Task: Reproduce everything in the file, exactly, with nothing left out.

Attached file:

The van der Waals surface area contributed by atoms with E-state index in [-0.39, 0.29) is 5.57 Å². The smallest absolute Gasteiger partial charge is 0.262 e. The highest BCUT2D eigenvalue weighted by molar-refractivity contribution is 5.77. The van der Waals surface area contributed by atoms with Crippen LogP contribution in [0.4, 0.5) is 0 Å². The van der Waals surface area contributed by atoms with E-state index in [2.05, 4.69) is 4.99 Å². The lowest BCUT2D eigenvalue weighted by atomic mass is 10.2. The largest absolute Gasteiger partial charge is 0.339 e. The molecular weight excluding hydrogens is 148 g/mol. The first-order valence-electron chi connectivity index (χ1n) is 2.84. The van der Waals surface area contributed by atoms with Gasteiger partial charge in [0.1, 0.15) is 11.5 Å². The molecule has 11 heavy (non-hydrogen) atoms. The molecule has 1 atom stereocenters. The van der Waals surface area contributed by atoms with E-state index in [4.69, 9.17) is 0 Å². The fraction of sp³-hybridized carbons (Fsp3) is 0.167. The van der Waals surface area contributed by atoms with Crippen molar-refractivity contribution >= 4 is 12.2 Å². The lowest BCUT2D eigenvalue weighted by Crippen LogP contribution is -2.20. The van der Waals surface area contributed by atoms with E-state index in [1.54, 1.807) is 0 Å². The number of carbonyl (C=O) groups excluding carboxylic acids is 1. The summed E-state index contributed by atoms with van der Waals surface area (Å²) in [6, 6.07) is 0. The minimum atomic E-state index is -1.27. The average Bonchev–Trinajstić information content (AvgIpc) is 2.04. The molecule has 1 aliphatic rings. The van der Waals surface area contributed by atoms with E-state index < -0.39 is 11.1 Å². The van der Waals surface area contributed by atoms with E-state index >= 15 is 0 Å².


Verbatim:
The van der Waals surface area contributed by atoms with E-state index in [-0.39, 0.29) is 5.57 Å². The smallest absolute Gasteiger partial charge is 0.262 e. The highest BCUT2D eigenvalue weighted by molar-refractivity contribution is 5.77. The van der Waals surface area contributed by atoms with Crippen LogP contribution in [0.4, 0.5) is 0 Å². The van der Waals surface area contributed by atoms with E-state index in [2.05, 4.69) is 4.99 Å². The lowest BCUT2D eigenvalue weighted by atomic mass is 10.2. The largest absolute Gasteiger partial charge is 0.339 e. The molecular weight excluding hydrogens is 148 g/mol. The first-order valence-electron chi connectivity index (χ1n) is 2.84. The van der Waals surface area contributed by atoms with Gasteiger partial charge in [0.1, 0.15) is 11.5 Å². The molecule has 11 heavy (non-hydrogen) atoms. The molecule has 1 atom stereocenters. The van der Waals surface area contributed by atoms with E-state index in [4.69, 9.17) is 0 Å². The fraction of sp³-hybridized carbons (Fsp3) is 0.167. The van der Waals surface area contributed by atoms with Crippen molar-refractivity contribution >= 4 is 12.2 Å². The lowest BCUT2D eigenvalue weighted by Crippen LogP contribution is -2.20. The van der Waals surface area contributed by atoms with E-state index in [1.54, 1.807) is 0 Å². The number of carbonyl (C=O) groups excluding carboxylic acids is 1. The summed E-state index contributed by atoms with van der Waals surface area (Å²) in [6, 6.07) is 0. The minimum atomic E-state index is -1.27. The average Bonchev–Trinajstić information content (AvgIpc) is 2.04. The molecule has 1 aliphatic rings. The van der Waals surface area contributed by atoms with E-state index < -0.39 is 11.1 Å². The van der Waals surface area contributed by atoms with E-state index >= 15 is 0 Å².